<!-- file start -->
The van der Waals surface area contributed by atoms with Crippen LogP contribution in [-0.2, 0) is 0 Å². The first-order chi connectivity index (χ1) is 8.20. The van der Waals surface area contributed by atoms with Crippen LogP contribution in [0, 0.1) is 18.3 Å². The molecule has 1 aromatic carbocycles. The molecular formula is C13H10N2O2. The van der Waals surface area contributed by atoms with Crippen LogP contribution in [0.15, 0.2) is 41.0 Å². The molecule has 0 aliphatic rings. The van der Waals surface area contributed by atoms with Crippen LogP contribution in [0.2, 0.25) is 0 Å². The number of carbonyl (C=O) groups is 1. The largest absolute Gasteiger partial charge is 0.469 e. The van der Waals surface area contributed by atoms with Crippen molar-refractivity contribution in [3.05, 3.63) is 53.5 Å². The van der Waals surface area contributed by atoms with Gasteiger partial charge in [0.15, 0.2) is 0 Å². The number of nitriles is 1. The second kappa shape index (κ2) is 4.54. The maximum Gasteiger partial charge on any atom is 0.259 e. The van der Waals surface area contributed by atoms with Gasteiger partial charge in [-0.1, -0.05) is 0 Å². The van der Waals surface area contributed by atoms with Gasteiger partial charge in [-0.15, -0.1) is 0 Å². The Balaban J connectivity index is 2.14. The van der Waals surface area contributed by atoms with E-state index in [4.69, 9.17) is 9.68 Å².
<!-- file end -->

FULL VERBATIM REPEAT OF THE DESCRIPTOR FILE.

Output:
The van der Waals surface area contributed by atoms with Crippen LogP contribution in [-0.2, 0) is 0 Å². The first-order chi connectivity index (χ1) is 8.20. The van der Waals surface area contributed by atoms with Crippen LogP contribution in [0, 0.1) is 18.3 Å². The molecule has 1 aromatic carbocycles. The molecular formula is C13H10N2O2. The van der Waals surface area contributed by atoms with Crippen LogP contribution in [0.15, 0.2) is 41.0 Å². The molecule has 0 aliphatic rings. The van der Waals surface area contributed by atoms with Crippen LogP contribution in [0.2, 0.25) is 0 Å². The number of carbonyl (C=O) groups is 1. The largest absolute Gasteiger partial charge is 0.469 e. The van der Waals surface area contributed by atoms with Crippen molar-refractivity contribution in [3.05, 3.63) is 53.5 Å². The van der Waals surface area contributed by atoms with Gasteiger partial charge in [0.15, 0.2) is 0 Å². The number of nitriles is 1. The second kappa shape index (κ2) is 4.54. The maximum Gasteiger partial charge on any atom is 0.259 e. The van der Waals surface area contributed by atoms with Gasteiger partial charge in [-0.1, -0.05) is 0 Å². The van der Waals surface area contributed by atoms with Gasteiger partial charge in [-0.15, -0.1) is 0 Å². The Balaban J connectivity index is 2.14. The van der Waals surface area contributed by atoms with E-state index in [4.69, 9.17) is 9.68 Å².